I dislike San Jose. I find it boring, sterile, artificial in the worst sense. For my experience, it's like a little clone of Denver. People who've spent more time there disagree on how boring it is, but several agreed with this perspective.

Last night at aikido, the guy taking falls next to me got swung round like a ragdoll, and at the apex of his fall, the heel on his outstretched leg came around and nailed me in the side of the upper leg, while I was standing relaxed and not seeing him about to take me out. It dropped me like a rock: I was halfway down to both knees before I had any idea what was happening (another nice reminder that my training really has been sinking in to a pre-conscious level). I was pretty seriously gimpy for the rest of the night; today is better, but that muscle, the large outside quadricep, is profoundly unhappy, and it'll be a little while before I can train again. At least it should just be muscular, and not joint or ligament or anything. Not-training will also give my big toe a chance to heal: I jammed it hard on my rug on Monday night.

I'm having a nice day: my leg is substantially less gimpy, I lost my iPod and then found it again (I'd checked the laundry basket already but had to overturn it entirely to find the iPod), and in a couple weeks I will see a special friend I hadn't expected to see until June. Plus I have a ton of wonderful new music to listen to. I tried replacing my broken bike pedal, but the pedal is pretty well corroded into the crank: the thing needs a tuneup anyway, so I'll punt and bring it to the shop tomorrow.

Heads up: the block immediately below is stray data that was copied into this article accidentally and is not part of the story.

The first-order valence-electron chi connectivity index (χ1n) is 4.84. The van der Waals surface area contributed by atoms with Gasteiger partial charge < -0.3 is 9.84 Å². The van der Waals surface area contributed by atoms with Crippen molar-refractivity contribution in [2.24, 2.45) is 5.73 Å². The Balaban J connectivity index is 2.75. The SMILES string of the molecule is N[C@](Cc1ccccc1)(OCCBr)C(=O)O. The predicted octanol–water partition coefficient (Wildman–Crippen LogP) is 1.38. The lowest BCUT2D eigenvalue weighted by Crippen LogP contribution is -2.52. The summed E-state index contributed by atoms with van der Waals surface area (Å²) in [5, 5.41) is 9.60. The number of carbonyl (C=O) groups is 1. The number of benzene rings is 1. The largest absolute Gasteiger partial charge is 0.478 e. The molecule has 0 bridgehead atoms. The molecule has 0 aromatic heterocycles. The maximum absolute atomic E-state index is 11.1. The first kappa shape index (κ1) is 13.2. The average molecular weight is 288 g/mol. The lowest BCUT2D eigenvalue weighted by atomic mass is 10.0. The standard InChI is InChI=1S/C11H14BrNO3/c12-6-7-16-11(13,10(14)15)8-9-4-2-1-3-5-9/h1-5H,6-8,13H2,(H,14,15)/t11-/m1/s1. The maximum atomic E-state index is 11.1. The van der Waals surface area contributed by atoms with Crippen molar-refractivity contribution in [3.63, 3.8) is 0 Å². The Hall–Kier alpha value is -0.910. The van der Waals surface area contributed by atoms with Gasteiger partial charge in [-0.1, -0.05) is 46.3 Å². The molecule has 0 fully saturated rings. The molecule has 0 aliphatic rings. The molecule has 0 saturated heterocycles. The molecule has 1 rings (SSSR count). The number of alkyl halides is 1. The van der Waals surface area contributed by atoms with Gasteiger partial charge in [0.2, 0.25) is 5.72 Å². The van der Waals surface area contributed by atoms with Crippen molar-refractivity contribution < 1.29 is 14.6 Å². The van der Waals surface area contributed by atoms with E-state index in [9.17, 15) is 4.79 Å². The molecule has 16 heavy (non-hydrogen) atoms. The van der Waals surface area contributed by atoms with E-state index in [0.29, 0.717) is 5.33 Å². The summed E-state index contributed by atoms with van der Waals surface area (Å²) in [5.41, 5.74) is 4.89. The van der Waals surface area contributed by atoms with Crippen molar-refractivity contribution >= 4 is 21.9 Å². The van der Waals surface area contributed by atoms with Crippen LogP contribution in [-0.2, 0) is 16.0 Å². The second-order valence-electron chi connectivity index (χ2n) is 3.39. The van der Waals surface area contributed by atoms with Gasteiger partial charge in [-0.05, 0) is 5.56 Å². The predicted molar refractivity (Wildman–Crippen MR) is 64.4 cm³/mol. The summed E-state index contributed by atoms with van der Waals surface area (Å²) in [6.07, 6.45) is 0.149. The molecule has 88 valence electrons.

I'm writing a document for work. One of my roles at work is to say true things, out loud, usually with a smile, which no one really wants to hear. I am the unvarnished voice of technical reason, a foil to the politicking. And so, in a document clarifying a technical issue where people regularly sound off with phantom issues that have no possible data or conclusions attached, I have sections labeled "Actual Problems" and "Principled Complaints", to reflect problems that we know exist, and things that people just don't like. It's yet another sign I shouldn't be in management (my career goal, besides the one-year stint as a CEO, is to end up as Chief Scientist, which would be still hands-deep in technology), but it's fun to write.

I had a lovely date with a woman on Sunday, who I promptly challenged to googlestalk me. In the process of googlestalking myself, I found this bit I wrote in 2002, when the Dynamics sang at Lincoln Center and I flew out to see them. Neat.